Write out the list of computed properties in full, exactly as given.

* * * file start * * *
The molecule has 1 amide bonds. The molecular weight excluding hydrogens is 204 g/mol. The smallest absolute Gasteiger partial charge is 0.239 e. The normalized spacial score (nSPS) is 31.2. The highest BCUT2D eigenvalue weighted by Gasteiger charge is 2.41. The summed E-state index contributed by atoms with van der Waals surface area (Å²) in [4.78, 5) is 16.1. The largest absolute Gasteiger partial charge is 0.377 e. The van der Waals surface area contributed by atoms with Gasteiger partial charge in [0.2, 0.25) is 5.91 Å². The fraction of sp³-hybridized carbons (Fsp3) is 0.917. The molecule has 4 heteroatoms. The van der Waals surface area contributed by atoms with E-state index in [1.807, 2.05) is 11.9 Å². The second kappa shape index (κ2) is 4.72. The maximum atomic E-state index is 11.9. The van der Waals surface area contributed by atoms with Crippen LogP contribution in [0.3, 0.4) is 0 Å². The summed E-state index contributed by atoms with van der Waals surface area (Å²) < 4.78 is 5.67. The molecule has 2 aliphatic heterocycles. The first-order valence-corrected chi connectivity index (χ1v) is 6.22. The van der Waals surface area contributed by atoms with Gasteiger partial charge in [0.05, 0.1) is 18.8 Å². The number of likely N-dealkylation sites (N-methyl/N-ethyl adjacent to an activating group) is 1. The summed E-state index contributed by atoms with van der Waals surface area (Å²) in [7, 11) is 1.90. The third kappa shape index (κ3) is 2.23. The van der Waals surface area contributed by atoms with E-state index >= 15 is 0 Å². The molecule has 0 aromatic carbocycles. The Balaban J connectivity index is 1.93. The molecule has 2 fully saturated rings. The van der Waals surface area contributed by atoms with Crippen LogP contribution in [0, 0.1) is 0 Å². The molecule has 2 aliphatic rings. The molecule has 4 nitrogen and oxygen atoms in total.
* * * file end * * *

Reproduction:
The molecule has 1 amide bonds. The molecular weight excluding hydrogens is 204 g/mol. The smallest absolute Gasteiger partial charge is 0.239 e. The normalized spacial score (nSPS) is 31.2. The highest BCUT2D eigenvalue weighted by Gasteiger charge is 2.41. The summed E-state index contributed by atoms with van der Waals surface area (Å²) in [4.78, 5) is 16.1. The largest absolute Gasteiger partial charge is 0.377 e. The van der Waals surface area contributed by atoms with Gasteiger partial charge in [0.2, 0.25) is 5.91 Å². The fraction of sp³-hybridized carbons (Fsp3) is 0.917. The molecule has 4 heteroatoms. The van der Waals surface area contributed by atoms with E-state index in [1.807, 2.05) is 11.9 Å². The second kappa shape index (κ2) is 4.72. The maximum atomic E-state index is 11.9. The van der Waals surface area contributed by atoms with Crippen LogP contribution in [0.3, 0.4) is 0 Å². The summed E-state index contributed by atoms with van der Waals surface area (Å²) < 4.78 is 5.67. The molecule has 2 aliphatic heterocycles. The first-order valence-corrected chi connectivity index (χ1v) is 6.22. The van der Waals surface area contributed by atoms with Gasteiger partial charge in [0.05, 0.1) is 18.8 Å². The number of likely N-dealkylation sites (N-methyl/N-ethyl adjacent to an activating group) is 1. The summed E-state index contributed by atoms with van der Waals surface area (Å²) in [7, 11) is 1.90. The third kappa shape index (κ3) is 2.23. The van der Waals surface area contributed by atoms with E-state index >= 15 is 0 Å². The molecule has 0 aromatic carbocycles. The Balaban J connectivity index is 1.93. The molecule has 2 fully saturated rings. The van der Waals surface area contributed by atoms with Crippen LogP contribution in [0, 0.1) is 0 Å². The molecule has 2 aliphatic rings. The molecule has 4 nitrogen and oxygen atoms in total.